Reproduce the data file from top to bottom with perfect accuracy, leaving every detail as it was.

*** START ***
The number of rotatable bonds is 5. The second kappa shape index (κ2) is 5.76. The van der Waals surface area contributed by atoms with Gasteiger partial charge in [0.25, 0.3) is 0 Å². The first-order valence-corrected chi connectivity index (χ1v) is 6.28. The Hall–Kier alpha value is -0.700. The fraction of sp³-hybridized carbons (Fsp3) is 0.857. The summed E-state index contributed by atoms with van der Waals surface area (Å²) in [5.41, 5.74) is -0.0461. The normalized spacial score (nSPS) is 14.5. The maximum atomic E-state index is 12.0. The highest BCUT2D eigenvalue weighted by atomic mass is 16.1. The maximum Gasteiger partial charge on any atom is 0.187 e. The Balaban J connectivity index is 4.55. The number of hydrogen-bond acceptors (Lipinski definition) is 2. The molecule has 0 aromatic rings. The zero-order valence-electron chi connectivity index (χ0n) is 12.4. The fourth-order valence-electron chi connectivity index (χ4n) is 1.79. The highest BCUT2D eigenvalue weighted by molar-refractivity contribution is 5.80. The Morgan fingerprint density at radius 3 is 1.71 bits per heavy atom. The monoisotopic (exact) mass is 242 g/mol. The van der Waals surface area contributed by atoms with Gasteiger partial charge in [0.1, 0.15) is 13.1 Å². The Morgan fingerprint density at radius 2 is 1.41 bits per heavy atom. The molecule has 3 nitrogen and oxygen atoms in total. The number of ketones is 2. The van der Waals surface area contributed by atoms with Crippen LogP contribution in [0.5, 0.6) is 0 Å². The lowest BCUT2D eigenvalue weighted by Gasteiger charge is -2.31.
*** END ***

The number of rotatable bonds is 5. The second kappa shape index (κ2) is 5.76. The van der Waals surface area contributed by atoms with Gasteiger partial charge in [0.25, 0.3) is 0 Å². The first-order valence-corrected chi connectivity index (χ1v) is 6.28. The Hall–Kier alpha value is -0.700. The fraction of sp³-hybridized carbons (Fsp3) is 0.857. The summed E-state index contributed by atoms with van der Waals surface area (Å²) in [5.41, 5.74) is -0.0461. The normalized spacial score (nSPS) is 14.5. The maximum atomic E-state index is 12.0. The highest BCUT2D eigenvalue weighted by atomic mass is 16.1. The maximum Gasteiger partial charge on any atom is 0.187 e. The Balaban J connectivity index is 4.55. The number of hydrogen-bond acceptors (Lipinski definition) is 2. The molecule has 0 aromatic rings. The zero-order valence-electron chi connectivity index (χ0n) is 12.4. The fourth-order valence-electron chi connectivity index (χ4n) is 1.79. The highest BCUT2D eigenvalue weighted by molar-refractivity contribution is 5.80. The Morgan fingerprint density at radius 3 is 1.71 bits per heavy atom. The monoisotopic (exact) mass is 242 g/mol. The van der Waals surface area contributed by atoms with Gasteiger partial charge in [0.1, 0.15) is 13.1 Å². The Morgan fingerprint density at radius 2 is 1.41 bits per heavy atom. The molecule has 3 nitrogen and oxygen atoms in total. The number of ketones is 2. The van der Waals surface area contributed by atoms with Crippen LogP contribution in [0.5, 0.6) is 0 Å². The lowest BCUT2D eigenvalue weighted by Gasteiger charge is -2.31.